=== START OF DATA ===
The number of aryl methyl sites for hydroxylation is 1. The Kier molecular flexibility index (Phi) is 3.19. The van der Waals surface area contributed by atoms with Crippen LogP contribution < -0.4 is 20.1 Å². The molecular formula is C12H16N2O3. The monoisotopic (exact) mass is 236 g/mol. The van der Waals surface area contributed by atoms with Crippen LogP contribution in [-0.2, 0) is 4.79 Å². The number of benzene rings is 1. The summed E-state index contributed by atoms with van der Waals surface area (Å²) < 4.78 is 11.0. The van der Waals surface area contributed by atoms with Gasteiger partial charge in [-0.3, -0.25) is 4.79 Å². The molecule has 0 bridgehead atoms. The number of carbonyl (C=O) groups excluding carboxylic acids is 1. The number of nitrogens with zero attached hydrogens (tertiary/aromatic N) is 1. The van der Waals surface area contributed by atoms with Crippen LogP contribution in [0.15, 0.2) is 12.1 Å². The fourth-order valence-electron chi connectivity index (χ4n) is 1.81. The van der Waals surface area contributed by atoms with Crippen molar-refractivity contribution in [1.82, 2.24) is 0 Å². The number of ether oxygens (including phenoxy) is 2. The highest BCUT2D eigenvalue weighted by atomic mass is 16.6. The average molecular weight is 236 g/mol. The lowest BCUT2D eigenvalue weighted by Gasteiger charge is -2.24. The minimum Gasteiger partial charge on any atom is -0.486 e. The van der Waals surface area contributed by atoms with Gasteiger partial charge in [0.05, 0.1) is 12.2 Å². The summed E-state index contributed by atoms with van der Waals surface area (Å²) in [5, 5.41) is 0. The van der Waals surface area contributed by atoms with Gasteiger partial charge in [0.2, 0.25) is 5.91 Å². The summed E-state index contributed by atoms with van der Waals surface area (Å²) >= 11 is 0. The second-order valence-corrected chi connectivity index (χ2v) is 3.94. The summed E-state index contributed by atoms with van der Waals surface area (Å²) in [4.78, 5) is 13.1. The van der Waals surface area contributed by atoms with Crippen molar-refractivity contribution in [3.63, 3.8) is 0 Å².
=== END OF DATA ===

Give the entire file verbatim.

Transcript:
The number of aryl methyl sites for hydroxylation is 1. The Kier molecular flexibility index (Phi) is 3.19. The van der Waals surface area contributed by atoms with Crippen LogP contribution < -0.4 is 20.1 Å². The molecular formula is C12H16N2O3. The monoisotopic (exact) mass is 236 g/mol. The van der Waals surface area contributed by atoms with Crippen LogP contribution in [-0.2, 0) is 4.79 Å². The number of benzene rings is 1. The summed E-state index contributed by atoms with van der Waals surface area (Å²) < 4.78 is 11.0. The van der Waals surface area contributed by atoms with Gasteiger partial charge in [-0.3, -0.25) is 4.79 Å². The molecule has 0 bridgehead atoms. The number of carbonyl (C=O) groups excluding carboxylic acids is 1. The number of nitrogens with zero attached hydrogens (tertiary/aromatic N) is 1. The van der Waals surface area contributed by atoms with Crippen LogP contribution in [0.15, 0.2) is 12.1 Å². The fourth-order valence-electron chi connectivity index (χ4n) is 1.81. The van der Waals surface area contributed by atoms with Crippen molar-refractivity contribution in [1.82, 2.24) is 0 Å². The number of ether oxygens (including phenoxy) is 2. The highest BCUT2D eigenvalue weighted by atomic mass is 16.6. The average molecular weight is 236 g/mol. The lowest BCUT2D eigenvalue weighted by Gasteiger charge is -2.24. The minimum Gasteiger partial charge on any atom is -0.486 e. The van der Waals surface area contributed by atoms with Gasteiger partial charge in [0.05, 0.1) is 12.2 Å². The summed E-state index contributed by atoms with van der Waals surface area (Å²) in [5, 5.41) is 0. The van der Waals surface area contributed by atoms with Gasteiger partial charge in [0.2, 0.25) is 5.91 Å². The summed E-state index contributed by atoms with van der Waals surface area (Å²) >= 11 is 0. The second-order valence-corrected chi connectivity index (χ2v) is 3.94. The summed E-state index contributed by atoms with van der Waals surface area (Å²) in [4.78, 5) is 13.1. The van der Waals surface area contributed by atoms with Crippen molar-refractivity contribution in [3.63, 3.8) is 0 Å².